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Chapter 4d - Audition and Music Perception Video Lecture Psych 1XX3.docx

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McMaster University
Joe Kim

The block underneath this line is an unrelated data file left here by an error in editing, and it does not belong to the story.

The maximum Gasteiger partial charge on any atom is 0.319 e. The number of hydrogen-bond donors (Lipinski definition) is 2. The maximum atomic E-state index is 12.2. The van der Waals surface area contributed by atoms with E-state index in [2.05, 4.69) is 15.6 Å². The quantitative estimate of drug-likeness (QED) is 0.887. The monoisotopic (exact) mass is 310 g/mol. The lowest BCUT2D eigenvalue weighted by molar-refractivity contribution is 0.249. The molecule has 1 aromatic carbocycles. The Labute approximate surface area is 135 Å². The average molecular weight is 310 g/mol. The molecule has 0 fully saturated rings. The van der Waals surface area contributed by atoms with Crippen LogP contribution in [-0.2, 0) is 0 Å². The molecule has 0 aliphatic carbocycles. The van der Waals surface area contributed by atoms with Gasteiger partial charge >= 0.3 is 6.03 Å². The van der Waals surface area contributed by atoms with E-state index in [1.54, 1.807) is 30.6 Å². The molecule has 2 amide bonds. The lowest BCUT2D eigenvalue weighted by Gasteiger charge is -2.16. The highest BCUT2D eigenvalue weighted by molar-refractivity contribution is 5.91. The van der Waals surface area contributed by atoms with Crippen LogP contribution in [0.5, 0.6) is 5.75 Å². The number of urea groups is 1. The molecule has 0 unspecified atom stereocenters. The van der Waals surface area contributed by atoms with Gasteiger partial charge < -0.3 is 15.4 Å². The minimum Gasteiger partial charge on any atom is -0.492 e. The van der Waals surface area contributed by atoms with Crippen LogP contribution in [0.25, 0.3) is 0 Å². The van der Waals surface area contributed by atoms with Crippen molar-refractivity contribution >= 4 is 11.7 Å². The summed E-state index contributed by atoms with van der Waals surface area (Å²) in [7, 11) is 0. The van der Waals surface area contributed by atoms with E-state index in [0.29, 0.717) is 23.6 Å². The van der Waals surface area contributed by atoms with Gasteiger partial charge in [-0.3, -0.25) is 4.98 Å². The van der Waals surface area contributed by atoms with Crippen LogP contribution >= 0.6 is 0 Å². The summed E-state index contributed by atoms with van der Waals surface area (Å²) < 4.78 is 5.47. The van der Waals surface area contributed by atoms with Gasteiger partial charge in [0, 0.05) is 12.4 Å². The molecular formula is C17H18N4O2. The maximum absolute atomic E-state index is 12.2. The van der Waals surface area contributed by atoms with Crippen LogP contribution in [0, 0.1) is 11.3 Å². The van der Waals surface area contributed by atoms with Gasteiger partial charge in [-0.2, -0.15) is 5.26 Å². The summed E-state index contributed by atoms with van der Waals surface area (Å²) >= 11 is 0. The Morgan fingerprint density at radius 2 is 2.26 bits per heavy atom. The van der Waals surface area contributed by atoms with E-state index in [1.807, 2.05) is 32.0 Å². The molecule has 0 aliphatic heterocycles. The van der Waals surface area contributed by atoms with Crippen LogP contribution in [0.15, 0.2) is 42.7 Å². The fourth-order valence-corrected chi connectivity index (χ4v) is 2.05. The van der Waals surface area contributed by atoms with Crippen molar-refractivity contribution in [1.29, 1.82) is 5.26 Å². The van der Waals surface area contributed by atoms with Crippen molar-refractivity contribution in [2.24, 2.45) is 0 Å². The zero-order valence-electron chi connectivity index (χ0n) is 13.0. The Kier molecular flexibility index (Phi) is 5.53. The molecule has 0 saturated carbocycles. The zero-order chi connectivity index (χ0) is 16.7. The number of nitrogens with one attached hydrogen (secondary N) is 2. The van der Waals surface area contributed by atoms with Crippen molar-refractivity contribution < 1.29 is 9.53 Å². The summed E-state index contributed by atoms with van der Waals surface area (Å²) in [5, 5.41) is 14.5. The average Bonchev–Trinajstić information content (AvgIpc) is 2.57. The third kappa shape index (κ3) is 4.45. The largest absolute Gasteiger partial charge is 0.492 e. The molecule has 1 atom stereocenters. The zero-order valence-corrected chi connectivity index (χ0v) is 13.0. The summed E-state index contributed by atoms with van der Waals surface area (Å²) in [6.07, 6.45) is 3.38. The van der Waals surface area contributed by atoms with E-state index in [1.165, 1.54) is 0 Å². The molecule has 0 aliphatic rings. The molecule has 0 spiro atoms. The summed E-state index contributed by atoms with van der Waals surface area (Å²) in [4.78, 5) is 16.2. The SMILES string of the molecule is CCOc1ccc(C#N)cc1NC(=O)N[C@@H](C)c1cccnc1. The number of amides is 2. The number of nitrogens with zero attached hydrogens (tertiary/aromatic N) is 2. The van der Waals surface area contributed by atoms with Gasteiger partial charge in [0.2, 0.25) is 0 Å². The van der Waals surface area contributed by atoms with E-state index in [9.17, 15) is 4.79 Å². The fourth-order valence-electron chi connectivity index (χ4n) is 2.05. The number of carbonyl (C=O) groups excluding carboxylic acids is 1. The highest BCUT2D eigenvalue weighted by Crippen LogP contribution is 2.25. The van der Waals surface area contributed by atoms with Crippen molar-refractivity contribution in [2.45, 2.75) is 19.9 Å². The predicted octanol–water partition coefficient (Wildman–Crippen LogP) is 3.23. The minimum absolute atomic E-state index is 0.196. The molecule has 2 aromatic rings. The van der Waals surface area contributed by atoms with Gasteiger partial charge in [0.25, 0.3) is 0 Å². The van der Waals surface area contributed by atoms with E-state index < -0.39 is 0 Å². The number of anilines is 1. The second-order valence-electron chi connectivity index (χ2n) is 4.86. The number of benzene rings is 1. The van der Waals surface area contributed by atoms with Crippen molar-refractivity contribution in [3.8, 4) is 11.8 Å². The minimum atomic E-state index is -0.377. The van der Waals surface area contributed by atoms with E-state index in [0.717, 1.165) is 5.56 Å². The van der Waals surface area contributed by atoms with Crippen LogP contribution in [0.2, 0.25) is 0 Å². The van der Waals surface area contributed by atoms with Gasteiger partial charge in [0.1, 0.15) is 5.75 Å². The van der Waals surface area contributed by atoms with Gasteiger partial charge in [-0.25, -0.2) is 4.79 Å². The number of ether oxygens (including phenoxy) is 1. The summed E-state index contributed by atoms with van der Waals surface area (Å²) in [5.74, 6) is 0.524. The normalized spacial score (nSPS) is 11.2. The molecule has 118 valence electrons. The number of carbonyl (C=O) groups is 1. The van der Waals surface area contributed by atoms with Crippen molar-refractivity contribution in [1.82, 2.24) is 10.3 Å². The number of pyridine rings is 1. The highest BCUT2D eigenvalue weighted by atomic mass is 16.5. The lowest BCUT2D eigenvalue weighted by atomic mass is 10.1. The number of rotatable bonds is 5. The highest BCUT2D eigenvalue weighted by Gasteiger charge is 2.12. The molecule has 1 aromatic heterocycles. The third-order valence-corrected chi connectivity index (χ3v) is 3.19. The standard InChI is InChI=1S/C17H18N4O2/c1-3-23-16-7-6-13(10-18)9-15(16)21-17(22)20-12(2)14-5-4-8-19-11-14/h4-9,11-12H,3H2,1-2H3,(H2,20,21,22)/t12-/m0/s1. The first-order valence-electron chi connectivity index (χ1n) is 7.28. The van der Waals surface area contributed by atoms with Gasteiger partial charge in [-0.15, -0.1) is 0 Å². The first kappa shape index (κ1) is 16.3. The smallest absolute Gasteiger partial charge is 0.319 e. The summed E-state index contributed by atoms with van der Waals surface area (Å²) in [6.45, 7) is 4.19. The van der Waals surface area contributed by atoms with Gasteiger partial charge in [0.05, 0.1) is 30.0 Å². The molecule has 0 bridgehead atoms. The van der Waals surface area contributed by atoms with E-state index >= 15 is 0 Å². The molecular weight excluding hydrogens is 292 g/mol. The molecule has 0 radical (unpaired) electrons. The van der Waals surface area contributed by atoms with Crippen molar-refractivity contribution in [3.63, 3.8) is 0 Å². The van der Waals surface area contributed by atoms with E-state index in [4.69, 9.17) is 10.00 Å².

Psych 1XX3 Chapter 4: Sensory Systems Audition  “If a tree falls in the forest and no one is around to hear it, does it make a sound?” depends what you define as sound o Falling tree would produce sound waves o Sound waves themselves do not make sound unless an auditory system is present to translate those sound waves into the perceptual experience of audition The Auditory Mechanism of Different Species  Sound Frequency Perception in Vertebrates o Range of frequencies that can be detected vary between species  Humans can perceive sounds that lie between 20 and 20,000 Hz  Whales, dolphins and dogs have a higher range  Frogs and birds have a narrower range  Fish have lower frequency detection  Bats and rodents have higher frequency detection  Environmental Impacts on Auditory Structure o Audible frequency range is determined in part by the evolution of the structures of the auditory system  Basilar Membrane – contains hearing receptors; sounds of different frequencies are processed along different areas of the basilar membrane o Varies in length across species  Shortest in amphibians  Longer in birds  Longest in humans – allows processing of a wider range of frequencies The Stimulus – Sound Waves  Sound waves are initiated by an action that causes air molecules surrounding the source of the sound to move, causing a chain reaction of moving particles o A vibrating object (like vocal cords or guitar string) o A sudden burst of air (clap) o Forcing air past a small cavity (pipe organ)  Waves travel in all directions  Alternating bands of more and less compressed air molecules interact with the eardrum to begin auditory processing o Compressed air molecules – causes eardrum to get pushed slightly inwards Psych 1XX3 o Less dense air molecules – causes eardrum to get moved outwards  Sine Waves – changes in air pressure over time that make up a sound wave can be graphed as a sine wave o Three physical characteristics of a wave translate into three psychological properties  Amplitude – loudness  Wavelength – pitch  Purity – timbre  Amplitude: Measure of Loudness o Waves of greater amplitude correspond to vibrations of greater intensity o Loudness is measured using a logarithmic scale of decibels (dB)  Perceived loudness of a sound doubles for every 10 dB increase o Normal Conversation – 60 dB o Whisper – 27 dB o Concert (sometimes every iPod) – 120 dB  Can cause physical pain and permanent damage  Frequency: Measure of Pitch o Wavelength – distance between successive peaks o Frequency – cycles per second o Pitch is measured in Hertz (Hz) – represents the number of cycles per second  Number of times in a second that a sound wave makes one full cycle from one peak to the next o Many peaks condensed into one second – high frequency  high pitch o Audible zone of frequencies that humans can detect represent only a portion of the possible frequencies that can be produced Psych 1XX3  Timbre: Measure of Complexity/Purity o When you pluck a guitar string  It vibrates as a whole – fundamental tone  Also vibrates at shorter segments along the string – over tones  Final sound you hear is a mixture of fundamental tone and all the overtones  combination is timbre o Different instruments produce a unique combination of the fundamental frequency and overtones – same amplitude and frequency – yet sound different The Ear  Detects the sound waves and converts them into something the brain can interpret  Can be divided into the external, middle and inner ear o Each area conducts sound in a different way o Incoming changes in air pressure are channeled through the external ear, onto the middle ear and amplified so that it can be detected as changes in fluid pressure by the inner ear o These changes in fluid pressure are then finally converted to auditory neural impulses  External Ear o Made up of the pinna, the ear canal and the eardrum o Pinna – folded cone that collects sound waves in the environment and directs them along the ear canal o Ear Canal – narrows as it moves toward the eardrum; functions to amplify the incoming sound waves o Eardrum – thin membrane vibrating at the frequency of the incoming sound wave and forms the back wall of the ear canal  Middle Ear o Connects to the ossicles, the three smallest bones in the body o Ossicles  Hammer  Anvil  Stirrup o Amplification of the vibrating waves continues here in the middle ear o The vibrating ossicles are about 20x larger than the area of the oval window to which they connect to create a lever system that amplifies the vibrations even more  Additional amplification is necessary because the changes in air pressure originally detected by the external ear are about to be converted to waves in the fluid-filled inner ear  Vibrating oval window connects to the cochlea of the inner ear  Inner Ear o Cochlea  Fluid filled tube; about 35 mm long, coiled like a snail shell  Contains neural tissue that is necessary to transfer the changes in fluid to neural impulses of audition o Oval Window – small opening in the side of the cochlea  When made to vibrate – causes the fluid inside the cochlea to become displaced o Round Window Psych 1XX3  Located at the other end of the cochlea  Accommodates for the movement of the fluid by bulging in and out accordingly o Basilar Membrane  Runs the length of the cochlea (inside the cochlea)  When pushed backward – fluid inside the cochlea causes the round window to bulge out  When forced upwards – the round window bulges inward  Gets wider toward the end (even though the cochlea gets narrower toward the end)  Length varies in flexibility and width – sounds of different frequencies cause different regions of the membrane to vibrate  Higher frequency sounds cause the end nearest the oval window to vibrate  Lower frequency sounds cause the end nearest the round window to vibrate  Hair Cells – auditory receptors in the basilar membrane  As the membrane moves in response to the waves in the fluid, the hair cells also move  This movement is finally converted to neural impulses that the brain can understand Psych 1XX3 Auditory Pathway – From Receptors to Auditory Cortex  When the hair cells along the basilar membrane are activated o Neurotransmitter is released o The hair cells synapse with bipolar cells, whose axons make up the cochlear nerve, a branch of the main auditory nerve  Inner hair cells mainly contribute to the signal in the cochlear nerve  Outer hairs more numerous but slower o Outer to Inner Hairs – 4:1 ratio o Outer hair cells have to share one direct link to the brain with ~30 other outer hair cells  Inner hair cells are less numerous but are faster and have more connections with the brain o Inner hair cell communicates with 20 afferent fibers – signal from each inner hair cell has exclusive rights to 20 direct links to the brain  The axons that synapse with the outer hair cells – thin and unmyelinated  The axons that carry information from the inner hair cells – thick and myelinated  Primarily responsible for transmitting the auditory signal to the brain  Cochlear Nucleus o The neurotransmitter released by the hair cells is capable of triggering EPSPs in the cochlear nerve fibers, which then sends this signal to the cochlear nuclease in the hindbrain o Separate dorsal and ventral streams  Vision o Ventral Stream – processes object recognition o Dorsal Stream – location of an object o Topographical Organization  Mapping to the neural pathways  Spatial organization of our visual world is maintained at all levels along the visual pathway  Neighboring locations in space fall on neighboring regions of our retinas  Tonotopic Organization o Frequency is coded along different regions of the basilar membrane because sounds of different frequencies displace the hair cells in these different regions o The hair cells connect to the cochlear nerve such that neighboring regions of hair cells remain together o This organization is maintained all the way through the auditory pathway to the primary auditory cortex  Frequency and the Basilar Membrane o The region of the basilar membrane that is closest to the oval window and responds to low frequency sounds is represented at one end of area A1 Psych 1XX3 o The region of the basilar membrane that is closest to the round window and responds to high frequency sounds is represented at the other end of area A1 o Information about similar frequencies is processed together Auditory Localization  Able to localize where a sound is coming from in space through auditory localization o Rely on the fact that our sense organs are separated in space  Auditory Localization is calculated from the neural representation of incoming sound  The fact that ears are located on opposite sides of our head results in interaural differences in sound that give us cues for auditory localization  Interaural Cues o The difference in time it takes for the sound to reach each ear  Can be measured in the sub-milliseconds – dependent on the direction of the incoming sound  Specific neurons in the superior olivary complex respond to these slight differences in the timing of arrival of the action potentials from each ear in response to the same sound o Intensity difference at each ear  For very close sounds, there is a detectable loss of intensity because the sound wave has to travel farther to reach one ear than the other  For sounds that are further away – difference in timing is less detectable; ears rely on the differences in intensity caused by the head which casts a “sound shadow” which diminishes the intensity at the distal ear  Input from each ear travels to both sides of the brain; these differences in intensity can be directly compared to calculate the location of the sound  Some neurons in the superior olivary complex respond specifically to these intensity differences from each ear, while others respond specifically to the interaural difference in arrival times for the sounds  Harder to localize a sound directly in front or behind you – reaches both ears at same time – must rotate head to cause slight change in sound intensity reaching each ear to localize sound o Pinna Cues  The sound direction produced by the characteristic folds and ridges of the pinnae  The pinna diffracts incoming sound waves to make significant changes in the frequency content of the sound that reaches the inner ear; some frequencies become amplified, while others are attenuated  These changes are collectively called pinna cues and are required for accurately localizing the elevation of a sound source  Are particular to an individual – each person has a different shaped pinna; “ear prints”  When pinna cues are altered (by placing plastic molds into the pinna cavities) – dramatic disorienting effect on localization ability  Subjects are able to adapt over a few weeks Echolocation in Bats  Bats are visually adept  Also able to use an entirely different system that is based on hearing – allows them to identify prey, navigate their way through thick forests and catch up to two mosquitoes per second in total darkness  One study found that a bat with a 40cm wingspan was able to fly through a 14x14 cm opening in a grid in total darkness  Echolocation – process by which a receiver emits sound pulses and analyses the returning echo to form a perceptual image of objects in the environment Psych 1XX3  Bats o Emit a burst of sound waves of very high frequency which bounces off the object and returns to the bats ears  1/3 to 1/5 msec  12 to 200 kHz o The bats brain analyzes the slight differences in the frequency content and timing if the returning sound waves to determine the characteristics of objects in its environment o Close object – return echoes sooner in time than objects further away o Moving objects – echoes will be Doppler-shifted compared to stationary objects o Textured objects – echoes will vary slightly in their return times relative to echoes from objects that are smooth  Co-evolution – the process by which the evolution and adaptation of traits of one species can directly affect the evolution of traits in another species o Bats have evolved an efficient system for navigation and prey detection o Prey have evolved a sense of hearing designed for detection of bat calls  Moths have evolved the ability to hear sounds that match the frequency range used by most bats when they’re hunting insects using echolocation  Chance of survival has increased by 40% o Selection pressures of a predator can drive